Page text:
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Last Updated: Thursday, 7 February 2008, 10:13 GMT
EU free market 'relegation' fears
By Sean Curran
BBC Radio 4's Yesterday in Parliament

It has taken them four days of debate but at last MPs have found one area of EU policy they can all agree on.

John Hutton
John Hutton is 'sporting a pair of euro-intellectual spectacles'

Well, maybe not all of them, but most MPs agreed on Wednesday that the introduction of the single market had been "a good thing".

One or two suggested that it was about the only good thing to come out of the European Union in the past fifty years.

This lack of controversy and passion meant the Business Secretary, John Hutton, could use a fair proportion of his speech at the start of day four to have a pop at the Conservatives.

The normally mild-mannered Mr Hutton, who is currently sporting a pair of euro-intellectual spectacles, was taken to task by the Deputy Speaker, Sir Alan Haselhurt when he referred to the Tory benches as "that lot" and "these characters".

Mr Hutton told the Commons nearly 60% of UK trade was now with other member states and around three million jobs were linked to the export of goods and services to the EU.

Downgrading concern

He said UK business leaders had agreed that the Lisbon Treaty would deliver a more effective European Union.

Conservative MPs were angry that a commitment to free and undistorted competition was removed from the objectives of the European Union and in their view "relegated" to a protocol.

The blame for this apparent downgrading of competition has been put firmly at the feet of the French president Nicholas Sarkozy.

Nicolas Sarkozy
Mr Sarkozy is blamed by the Tories for downgrading the free market

Last June, he persuaded his fellow EU leaders to drop the principle of "free and undistorted competition" from Article 3 of the old constitutional treaty.

Instead the commitment was put in a protocol.

'Dogma'

Recently the world's media has focused on President Sarkozy's movie star life style and, of course, his wedding to the former model Carla Bruni.

Last summer, in public at least, he was more interested in models of the economic kind when he asked: "As an ideology, as a dogma, what has competition given Europe?"

It is unhelpful in the extreme that first of all we have this emergence of economic nationalism, not just in France, and that the British government has made a concession
Vince Cable
Lib Dem Treasury spokesman

In the Commons, the Tories argued that the British government should have used its veto to stop this happening.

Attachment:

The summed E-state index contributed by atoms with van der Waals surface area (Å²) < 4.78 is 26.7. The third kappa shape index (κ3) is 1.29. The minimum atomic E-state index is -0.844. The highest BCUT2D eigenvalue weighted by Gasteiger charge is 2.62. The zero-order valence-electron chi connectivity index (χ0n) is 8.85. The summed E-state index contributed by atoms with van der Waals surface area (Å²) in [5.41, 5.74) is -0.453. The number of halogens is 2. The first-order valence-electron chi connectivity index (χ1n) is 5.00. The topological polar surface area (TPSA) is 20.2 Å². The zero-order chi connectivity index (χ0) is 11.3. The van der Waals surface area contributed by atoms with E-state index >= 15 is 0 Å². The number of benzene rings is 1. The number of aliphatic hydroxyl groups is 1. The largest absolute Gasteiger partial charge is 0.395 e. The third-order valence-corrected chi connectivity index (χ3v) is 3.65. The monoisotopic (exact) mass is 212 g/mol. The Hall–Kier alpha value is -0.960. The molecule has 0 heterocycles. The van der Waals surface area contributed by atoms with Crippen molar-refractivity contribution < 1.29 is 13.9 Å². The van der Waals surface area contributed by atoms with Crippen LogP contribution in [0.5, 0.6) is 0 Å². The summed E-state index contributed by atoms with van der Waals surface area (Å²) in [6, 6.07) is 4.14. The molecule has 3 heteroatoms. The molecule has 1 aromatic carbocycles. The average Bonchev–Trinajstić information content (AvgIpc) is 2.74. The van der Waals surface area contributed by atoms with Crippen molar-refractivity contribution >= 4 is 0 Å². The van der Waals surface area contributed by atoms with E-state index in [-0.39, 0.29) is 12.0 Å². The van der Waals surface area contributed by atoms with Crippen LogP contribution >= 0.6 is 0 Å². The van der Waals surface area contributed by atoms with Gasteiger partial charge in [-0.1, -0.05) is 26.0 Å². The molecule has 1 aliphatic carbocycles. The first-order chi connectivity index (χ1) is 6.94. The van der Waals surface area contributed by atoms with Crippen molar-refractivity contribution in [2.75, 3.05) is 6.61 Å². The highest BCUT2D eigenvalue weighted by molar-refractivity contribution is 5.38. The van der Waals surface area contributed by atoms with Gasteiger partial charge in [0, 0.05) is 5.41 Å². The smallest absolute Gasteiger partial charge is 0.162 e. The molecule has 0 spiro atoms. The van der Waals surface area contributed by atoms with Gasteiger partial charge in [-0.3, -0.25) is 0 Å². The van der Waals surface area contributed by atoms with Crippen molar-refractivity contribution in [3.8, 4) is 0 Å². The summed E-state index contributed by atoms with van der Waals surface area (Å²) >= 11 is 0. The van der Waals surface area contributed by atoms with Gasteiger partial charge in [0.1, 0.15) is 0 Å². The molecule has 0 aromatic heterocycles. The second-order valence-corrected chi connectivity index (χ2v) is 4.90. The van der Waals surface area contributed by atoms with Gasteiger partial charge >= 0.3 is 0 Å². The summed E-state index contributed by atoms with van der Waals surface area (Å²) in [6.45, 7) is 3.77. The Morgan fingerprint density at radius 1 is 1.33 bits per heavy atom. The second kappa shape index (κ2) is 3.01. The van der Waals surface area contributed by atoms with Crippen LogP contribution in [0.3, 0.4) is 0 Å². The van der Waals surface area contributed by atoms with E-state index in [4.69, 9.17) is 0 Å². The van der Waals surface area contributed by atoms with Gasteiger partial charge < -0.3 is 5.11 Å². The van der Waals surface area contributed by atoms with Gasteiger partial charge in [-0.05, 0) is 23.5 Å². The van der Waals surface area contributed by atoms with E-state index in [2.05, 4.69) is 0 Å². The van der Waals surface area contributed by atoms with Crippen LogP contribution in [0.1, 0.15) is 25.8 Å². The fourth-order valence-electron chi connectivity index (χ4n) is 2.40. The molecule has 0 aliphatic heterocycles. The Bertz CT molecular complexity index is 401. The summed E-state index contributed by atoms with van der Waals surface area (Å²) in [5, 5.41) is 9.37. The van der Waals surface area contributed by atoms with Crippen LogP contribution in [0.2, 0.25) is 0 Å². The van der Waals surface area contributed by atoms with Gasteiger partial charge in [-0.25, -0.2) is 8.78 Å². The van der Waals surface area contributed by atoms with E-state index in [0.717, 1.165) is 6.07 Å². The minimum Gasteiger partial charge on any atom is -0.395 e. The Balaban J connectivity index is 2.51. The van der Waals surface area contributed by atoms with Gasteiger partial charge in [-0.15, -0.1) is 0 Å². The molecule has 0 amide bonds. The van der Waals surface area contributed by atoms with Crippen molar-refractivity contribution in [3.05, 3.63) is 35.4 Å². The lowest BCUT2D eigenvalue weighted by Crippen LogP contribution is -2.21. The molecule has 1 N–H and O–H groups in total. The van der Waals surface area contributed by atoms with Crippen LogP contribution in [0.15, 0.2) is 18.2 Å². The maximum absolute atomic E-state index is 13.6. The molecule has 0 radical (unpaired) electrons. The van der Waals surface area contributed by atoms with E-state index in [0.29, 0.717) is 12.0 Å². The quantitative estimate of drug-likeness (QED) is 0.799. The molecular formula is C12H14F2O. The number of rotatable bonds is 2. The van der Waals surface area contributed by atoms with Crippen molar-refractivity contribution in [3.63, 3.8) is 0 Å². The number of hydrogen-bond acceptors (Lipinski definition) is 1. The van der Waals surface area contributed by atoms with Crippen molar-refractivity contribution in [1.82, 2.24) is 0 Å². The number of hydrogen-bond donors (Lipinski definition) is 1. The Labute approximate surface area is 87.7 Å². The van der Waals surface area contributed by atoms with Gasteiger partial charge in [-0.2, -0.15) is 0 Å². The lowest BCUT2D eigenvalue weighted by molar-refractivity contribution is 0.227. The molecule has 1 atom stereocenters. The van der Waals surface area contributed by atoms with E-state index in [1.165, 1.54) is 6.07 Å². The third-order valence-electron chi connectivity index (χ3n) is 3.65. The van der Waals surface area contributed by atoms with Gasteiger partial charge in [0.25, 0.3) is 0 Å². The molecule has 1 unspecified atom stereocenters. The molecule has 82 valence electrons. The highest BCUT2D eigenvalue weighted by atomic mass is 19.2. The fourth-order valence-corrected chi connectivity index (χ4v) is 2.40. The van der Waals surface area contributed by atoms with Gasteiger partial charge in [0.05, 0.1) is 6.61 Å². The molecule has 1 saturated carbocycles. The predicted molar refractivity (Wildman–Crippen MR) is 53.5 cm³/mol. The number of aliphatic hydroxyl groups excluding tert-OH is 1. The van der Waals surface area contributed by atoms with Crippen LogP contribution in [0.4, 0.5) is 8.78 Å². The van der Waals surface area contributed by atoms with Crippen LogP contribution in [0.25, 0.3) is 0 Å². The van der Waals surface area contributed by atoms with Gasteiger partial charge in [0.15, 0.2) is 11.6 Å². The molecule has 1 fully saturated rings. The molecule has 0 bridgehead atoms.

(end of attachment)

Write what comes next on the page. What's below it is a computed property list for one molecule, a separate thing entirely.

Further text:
John Hutton insisted that the protocol had the same legal effect as any part of the treaty and said there was "no basis in fact or law" for the claim that putting the commitment in a protocol relegated competition to the sidelines.

The business secretary said the treaty did not make any major changes to the legal basis of the single market but introduced a number of technical measures which he said could benefit UK workers, consumers and businesses.

"I fundamentally believe that this treaty can help us build a Europe ready for the 21st Century, focused on the issues that matter such as jobs, growth and open and competitive markets," said Mr Hutton.

'Damaging concession'

For the Conservatives, Philip Hammond accused ministers of a sell out "of truly historical significance" and said the British government had rolled over during the negotiations.

"Quite deliberately, this treaty - with the connivance of the British government - downgrades the objective of open and competitive single market from its place at the heart of the EU's agenda to an obscure protocol tacked on to the back of the treaty," Mr Hammond told MPs.

Liberal Democrat Treasury spokesman Vince Cable suggested this was the one issue of controversy in this section of the treaty.

Mr Cable said: "It is unhelpful in the extreme that first of all we have this emergence of economic nationalism, not just in France, and that the British government has made a concession.

"It may be a symbolic concession but it is of a rather damaging kind."

A Conservative amendment "deploring" what it called the government's "failure" to block the relegation of competition to a protocol was defeated by 352 votes to 176, a government majority 176.

The government's motion approving its policy towards this section of Lisbon Treaty, was then approved by a majority of 159.

A Conservative amendment was defeated and a Government motion approving its policy on this part of the Lisbon Treaty was approved by a majority of 159 votes.



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